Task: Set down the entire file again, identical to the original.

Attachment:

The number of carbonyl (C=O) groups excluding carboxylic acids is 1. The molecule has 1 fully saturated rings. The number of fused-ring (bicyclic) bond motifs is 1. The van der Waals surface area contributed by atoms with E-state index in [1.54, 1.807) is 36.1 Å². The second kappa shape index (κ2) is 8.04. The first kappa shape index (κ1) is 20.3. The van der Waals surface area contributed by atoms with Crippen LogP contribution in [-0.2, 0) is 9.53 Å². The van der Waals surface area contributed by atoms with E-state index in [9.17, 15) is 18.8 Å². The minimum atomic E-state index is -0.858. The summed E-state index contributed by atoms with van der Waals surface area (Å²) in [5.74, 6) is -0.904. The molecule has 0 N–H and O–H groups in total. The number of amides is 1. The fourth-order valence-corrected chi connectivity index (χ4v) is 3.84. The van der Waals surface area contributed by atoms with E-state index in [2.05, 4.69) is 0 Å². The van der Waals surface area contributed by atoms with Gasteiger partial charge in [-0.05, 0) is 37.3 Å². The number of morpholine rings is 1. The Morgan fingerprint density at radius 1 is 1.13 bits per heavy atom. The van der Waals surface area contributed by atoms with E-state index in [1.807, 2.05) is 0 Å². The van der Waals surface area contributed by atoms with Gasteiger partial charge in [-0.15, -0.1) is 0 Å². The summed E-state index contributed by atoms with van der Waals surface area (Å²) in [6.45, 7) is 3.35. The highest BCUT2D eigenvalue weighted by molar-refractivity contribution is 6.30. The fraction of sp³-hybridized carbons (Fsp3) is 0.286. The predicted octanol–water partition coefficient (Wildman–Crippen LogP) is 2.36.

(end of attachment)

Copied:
The number of carbonyl (C=O) groups excluding carboxylic acids is 1. The molecule has 1 fully saturated rings. The number of fused-ring (bicyclic) bond motifs is 1. The van der Waals surface area contributed by atoms with E-state index in [1.54, 1.807) is 36.1 Å². The second kappa shape index (κ2) is 8.04. The first kappa shape index (κ1) is 20.3. The van der Waals surface area contributed by atoms with Crippen LogP contribution in [-0.2, 0) is 9.53 Å². The van der Waals surface area contributed by atoms with E-state index in [9.17, 15) is 18.8 Å². The minimum atomic E-state index is -0.858. The summed E-state index contributed by atoms with van der Waals surface area (Å²) in [5.74, 6) is -0.904. The molecule has 0 N–H and O–H groups in total. The number of amides is 1. The fourth-order valence-corrected chi connectivity index (χ4v) is 3.84. The van der Waals surface area contributed by atoms with E-state index in [2.05, 4.69) is 0 Å². The van der Waals surface area contributed by atoms with Gasteiger partial charge in [-0.05, 0) is 37.3 Å². The number of morpholine rings is 1. The Morgan fingerprint density at radius 1 is 1.13 bits per heavy atom. The van der Waals surface area contributed by atoms with E-state index in [1.807, 2.05) is 0 Å². The van der Waals surface area contributed by atoms with Gasteiger partial charge in [-0.15, -0.1) is 0 Å². The summed E-state index contributed by atoms with van der Waals surface area (Å²) in [6.45, 7) is 3.35. The highest BCUT2D eigenvalue weighted by molar-refractivity contribution is 6.30. The fraction of sp³-hybridized carbons (Fsp3) is 0.286. The predicted octanol–water partition coefficient (Wildman–Crippen LogP) is 2.36.